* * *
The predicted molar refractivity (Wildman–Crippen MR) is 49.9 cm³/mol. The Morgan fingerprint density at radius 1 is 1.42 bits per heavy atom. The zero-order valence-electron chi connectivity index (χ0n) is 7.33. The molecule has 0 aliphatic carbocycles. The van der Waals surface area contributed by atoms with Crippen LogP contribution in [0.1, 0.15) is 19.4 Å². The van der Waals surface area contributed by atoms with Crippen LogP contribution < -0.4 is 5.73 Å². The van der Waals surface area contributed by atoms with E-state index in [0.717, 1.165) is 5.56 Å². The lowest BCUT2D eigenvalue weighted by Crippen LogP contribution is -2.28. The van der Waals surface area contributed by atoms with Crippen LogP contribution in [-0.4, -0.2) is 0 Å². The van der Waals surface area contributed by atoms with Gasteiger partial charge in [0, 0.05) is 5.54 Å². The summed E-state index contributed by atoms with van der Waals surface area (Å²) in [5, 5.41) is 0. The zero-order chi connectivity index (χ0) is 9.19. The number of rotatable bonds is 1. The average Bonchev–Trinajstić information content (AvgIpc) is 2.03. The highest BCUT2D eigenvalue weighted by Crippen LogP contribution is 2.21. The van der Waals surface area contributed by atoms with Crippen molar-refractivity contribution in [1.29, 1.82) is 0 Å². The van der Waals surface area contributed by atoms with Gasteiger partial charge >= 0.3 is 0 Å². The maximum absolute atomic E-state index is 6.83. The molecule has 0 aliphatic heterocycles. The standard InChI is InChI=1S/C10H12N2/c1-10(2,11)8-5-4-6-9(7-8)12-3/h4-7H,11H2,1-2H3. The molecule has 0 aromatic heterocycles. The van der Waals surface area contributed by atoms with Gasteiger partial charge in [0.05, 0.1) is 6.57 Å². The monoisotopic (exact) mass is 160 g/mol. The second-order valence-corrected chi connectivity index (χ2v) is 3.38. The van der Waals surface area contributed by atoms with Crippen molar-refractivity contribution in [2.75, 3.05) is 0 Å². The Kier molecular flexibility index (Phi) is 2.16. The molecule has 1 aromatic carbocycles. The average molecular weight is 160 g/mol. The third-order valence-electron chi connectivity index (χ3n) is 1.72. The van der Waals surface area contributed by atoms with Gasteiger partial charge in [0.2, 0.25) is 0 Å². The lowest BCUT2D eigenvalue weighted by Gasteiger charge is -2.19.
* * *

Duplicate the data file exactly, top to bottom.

The predicted molar refractivity (Wildman–Crippen MR) is 49.9 cm³/mol. The Morgan fingerprint density at radius 1 is 1.42 bits per heavy atom. The zero-order valence-electron chi connectivity index (χ0n) is 7.33. The molecule has 0 aliphatic carbocycles. The van der Waals surface area contributed by atoms with Crippen LogP contribution in [0.1, 0.15) is 19.4 Å². The van der Waals surface area contributed by atoms with Crippen LogP contribution < -0.4 is 5.73 Å². The van der Waals surface area contributed by atoms with E-state index in [0.717, 1.165) is 5.56 Å². The lowest BCUT2D eigenvalue weighted by Crippen LogP contribution is -2.28. The van der Waals surface area contributed by atoms with Crippen LogP contribution in [-0.4, -0.2) is 0 Å². The van der Waals surface area contributed by atoms with Gasteiger partial charge in [0, 0.05) is 5.54 Å². The summed E-state index contributed by atoms with van der Waals surface area (Å²) in [5, 5.41) is 0. The zero-order chi connectivity index (χ0) is 9.19. The number of rotatable bonds is 1. The average Bonchev–Trinajstić information content (AvgIpc) is 2.03. The highest BCUT2D eigenvalue weighted by Crippen LogP contribution is 2.21. The van der Waals surface area contributed by atoms with Crippen molar-refractivity contribution in [1.29, 1.82) is 0 Å². The van der Waals surface area contributed by atoms with Gasteiger partial charge >= 0.3 is 0 Å². The maximum absolute atomic E-state index is 6.83. The molecule has 0 aliphatic heterocycles. The standard InChI is InChI=1S/C10H12N2/c1-10(2,11)8-5-4-6-9(7-8)12-3/h4-7H,11H2,1-2H3. The molecule has 0 aromatic heterocycles. The van der Waals surface area contributed by atoms with Gasteiger partial charge in [0.05, 0.1) is 6.57 Å². The monoisotopic (exact) mass is 160 g/mol. The second-order valence-corrected chi connectivity index (χ2v) is 3.38. The van der Waals surface area contributed by atoms with Crippen molar-refractivity contribution in [2.75, 3.05) is 0 Å². The Kier molecular flexibility index (Phi) is 2.16. The molecule has 1 aromatic carbocycles. The average molecular weight is 160 g/mol. The third-order valence-electron chi connectivity index (χ3n) is 1.72. The van der Waals surface area contributed by atoms with Gasteiger partial charge in [0.2, 0.25) is 0 Å². The lowest BCUT2D eigenvalue weighted by Gasteiger charge is -2.19.